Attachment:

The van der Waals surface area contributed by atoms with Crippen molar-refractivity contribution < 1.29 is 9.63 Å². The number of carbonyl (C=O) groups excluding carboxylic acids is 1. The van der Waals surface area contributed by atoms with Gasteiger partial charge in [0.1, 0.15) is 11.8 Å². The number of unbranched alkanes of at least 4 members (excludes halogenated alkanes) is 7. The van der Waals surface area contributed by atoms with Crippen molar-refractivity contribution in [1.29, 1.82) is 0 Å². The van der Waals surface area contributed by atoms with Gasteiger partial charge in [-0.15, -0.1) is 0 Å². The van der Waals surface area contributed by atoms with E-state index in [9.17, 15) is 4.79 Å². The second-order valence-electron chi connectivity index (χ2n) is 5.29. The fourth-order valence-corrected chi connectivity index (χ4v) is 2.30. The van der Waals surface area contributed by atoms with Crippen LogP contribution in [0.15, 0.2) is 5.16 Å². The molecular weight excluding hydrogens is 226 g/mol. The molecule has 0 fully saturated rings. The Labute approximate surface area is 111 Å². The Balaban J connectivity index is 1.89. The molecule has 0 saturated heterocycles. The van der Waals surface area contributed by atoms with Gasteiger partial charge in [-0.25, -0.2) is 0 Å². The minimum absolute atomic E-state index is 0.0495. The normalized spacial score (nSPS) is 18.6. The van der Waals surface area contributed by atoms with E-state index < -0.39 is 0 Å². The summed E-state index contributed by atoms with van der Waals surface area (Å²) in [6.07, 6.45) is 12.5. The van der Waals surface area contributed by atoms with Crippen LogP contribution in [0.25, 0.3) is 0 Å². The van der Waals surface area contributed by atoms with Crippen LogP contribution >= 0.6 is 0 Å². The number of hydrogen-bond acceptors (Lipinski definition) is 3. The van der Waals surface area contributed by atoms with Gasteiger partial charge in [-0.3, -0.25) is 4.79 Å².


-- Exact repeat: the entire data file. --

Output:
The van der Waals surface area contributed by atoms with Crippen molar-refractivity contribution < 1.29 is 9.63 Å². The number of carbonyl (C=O) groups excluding carboxylic acids is 1. The van der Waals surface area contributed by atoms with Gasteiger partial charge in [0.1, 0.15) is 11.8 Å². The number of unbranched alkanes of at least 4 members (excludes halogenated alkanes) is 7. The van der Waals surface area contributed by atoms with Crippen molar-refractivity contribution in [1.29, 1.82) is 0 Å². The van der Waals surface area contributed by atoms with Gasteiger partial charge in [-0.15, -0.1) is 0 Å². The van der Waals surface area contributed by atoms with E-state index in [9.17, 15) is 4.79 Å². The second-order valence-electron chi connectivity index (χ2n) is 5.29. The fourth-order valence-corrected chi connectivity index (χ4v) is 2.30. The van der Waals surface area contributed by atoms with Crippen LogP contribution in [0.15, 0.2) is 5.16 Å². The molecular weight excluding hydrogens is 226 g/mol. The molecule has 0 fully saturated rings. The Labute approximate surface area is 111 Å². The Balaban J connectivity index is 1.89. The molecule has 0 saturated heterocycles. The van der Waals surface area contributed by atoms with Gasteiger partial charge in [-0.25, -0.2) is 0 Å². The minimum absolute atomic E-state index is 0.0495. The normalized spacial score (nSPS) is 18.6. The van der Waals surface area contributed by atoms with E-state index < -0.39 is 0 Å². The summed E-state index contributed by atoms with van der Waals surface area (Å²) in [6.07, 6.45) is 12.5. The van der Waals surface area contributed by atoms with Crippen LogP contribution in [0.25, 0.3) is 0 Å². The van der Waals surface area contributed by atoms with Crippen LogP contribution >= 0.6 is 0 Å². The number of hydrogen-bond acceptors (Lipinski definition) is 3. The van der Waals surface area contributed by atoms with Gasteiger partial charge in [-0.3, -0.25) is 4.79 Å².